One of the earliest Christian theologians (thinkers, interpreters) shared a profound way of reading these scriptures. Origen was a Christian leader in the early 200’s amid a very unorganized faith (the New Testament was not yet compiled, and the creeds hadn’t yet been created for another 100+ years!), mass persecution, and challenges of understanding the nature of God and salvation.
In his teachings, he implies that there are three levels of scripture engagement. The most basic level is the Body (Mind), or the obvious meaning—the literal or historical. This is where we all begin—reading the words on the page. The second level is that of Soul. The soul level is where we seek moral and ethical teachings that mold our character and sense of right/wrong. At this level, we are seeking to understand our boundaries and interrelation with others. The third level is Spirit. Spirit is the level of understanding the Reality, Being or God. This sees beyond cultural practices of ancient times and sees the ‘Perennial Wisdom’ of God, as Fr. Richard Rohr would say. Or as St. Thomas Aquinas boldly declared, ‘All truth is God’s truth. If you have found truth, you have found God.”
It seems much of the debates within our faith center around the Body level of interpretation. Literal interpretation is the lowest level of interpretation. Why? I think because it often doesn’t make us look deeply within. The more we read these scriptures, ask deepening questions and seek God, the less literal we read these words. When we read a story like Cain and Abel, many know that this can’t be a factual story, yet it is true about the story of us. Just the logic of only two people being birthed by their parents and suddenly Cain is frightened by what others would do to him doesn’t jive.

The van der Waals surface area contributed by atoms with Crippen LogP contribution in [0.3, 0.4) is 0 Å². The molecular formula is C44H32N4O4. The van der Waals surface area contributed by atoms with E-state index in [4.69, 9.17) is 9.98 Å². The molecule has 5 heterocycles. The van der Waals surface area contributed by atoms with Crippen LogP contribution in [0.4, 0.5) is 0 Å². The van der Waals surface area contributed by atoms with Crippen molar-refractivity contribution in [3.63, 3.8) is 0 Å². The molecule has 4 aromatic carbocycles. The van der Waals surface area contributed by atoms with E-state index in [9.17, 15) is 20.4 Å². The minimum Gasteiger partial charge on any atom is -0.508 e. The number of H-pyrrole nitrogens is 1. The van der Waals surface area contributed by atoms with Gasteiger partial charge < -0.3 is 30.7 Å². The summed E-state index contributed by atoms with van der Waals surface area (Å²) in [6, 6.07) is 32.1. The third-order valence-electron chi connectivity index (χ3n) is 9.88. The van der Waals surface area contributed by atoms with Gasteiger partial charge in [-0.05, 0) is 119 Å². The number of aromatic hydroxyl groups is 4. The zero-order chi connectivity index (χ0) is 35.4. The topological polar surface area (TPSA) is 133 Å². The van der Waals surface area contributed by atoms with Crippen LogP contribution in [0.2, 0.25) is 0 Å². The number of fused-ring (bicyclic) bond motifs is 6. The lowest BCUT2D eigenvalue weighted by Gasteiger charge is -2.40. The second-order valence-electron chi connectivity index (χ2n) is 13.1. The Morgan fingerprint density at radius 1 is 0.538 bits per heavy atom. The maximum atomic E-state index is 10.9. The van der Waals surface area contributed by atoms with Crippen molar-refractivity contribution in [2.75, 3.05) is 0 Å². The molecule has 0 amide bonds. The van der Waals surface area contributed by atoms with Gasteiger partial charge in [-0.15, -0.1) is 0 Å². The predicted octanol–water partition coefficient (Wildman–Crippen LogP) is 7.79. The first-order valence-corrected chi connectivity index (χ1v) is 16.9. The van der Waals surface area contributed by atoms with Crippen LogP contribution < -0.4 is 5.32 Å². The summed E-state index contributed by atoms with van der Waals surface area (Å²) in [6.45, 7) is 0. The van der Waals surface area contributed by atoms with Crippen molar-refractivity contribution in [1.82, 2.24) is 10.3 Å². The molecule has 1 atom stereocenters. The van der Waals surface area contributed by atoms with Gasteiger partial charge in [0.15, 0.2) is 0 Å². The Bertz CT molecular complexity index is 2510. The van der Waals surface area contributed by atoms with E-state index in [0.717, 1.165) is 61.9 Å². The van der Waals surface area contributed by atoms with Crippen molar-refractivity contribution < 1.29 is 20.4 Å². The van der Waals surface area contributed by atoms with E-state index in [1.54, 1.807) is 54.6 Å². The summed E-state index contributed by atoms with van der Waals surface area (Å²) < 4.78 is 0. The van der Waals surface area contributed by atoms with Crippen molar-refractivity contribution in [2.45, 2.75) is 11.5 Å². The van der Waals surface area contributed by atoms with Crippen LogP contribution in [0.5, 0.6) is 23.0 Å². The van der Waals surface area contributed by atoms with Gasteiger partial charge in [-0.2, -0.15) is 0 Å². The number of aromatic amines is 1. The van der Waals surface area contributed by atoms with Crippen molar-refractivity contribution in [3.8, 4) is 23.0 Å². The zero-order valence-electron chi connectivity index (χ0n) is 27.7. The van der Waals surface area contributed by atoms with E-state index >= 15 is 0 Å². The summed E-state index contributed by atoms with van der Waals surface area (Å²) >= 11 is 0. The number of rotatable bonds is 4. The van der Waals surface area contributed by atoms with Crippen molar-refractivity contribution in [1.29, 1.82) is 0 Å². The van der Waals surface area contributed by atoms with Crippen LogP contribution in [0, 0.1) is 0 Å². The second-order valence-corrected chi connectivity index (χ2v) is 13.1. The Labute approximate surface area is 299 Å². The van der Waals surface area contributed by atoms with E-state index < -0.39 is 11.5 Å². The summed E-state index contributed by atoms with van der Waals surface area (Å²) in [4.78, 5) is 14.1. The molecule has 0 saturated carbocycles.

This story is better placed in the allegory lens. It is the fine art of story-telling to deliver a deeper message. What are the messages at the soul level? What does this message speak to about God and truth? As a helpful hint, Origen believed in the freedom of will to choose and would read this account as Cain’s self-directed choice and consequences therein.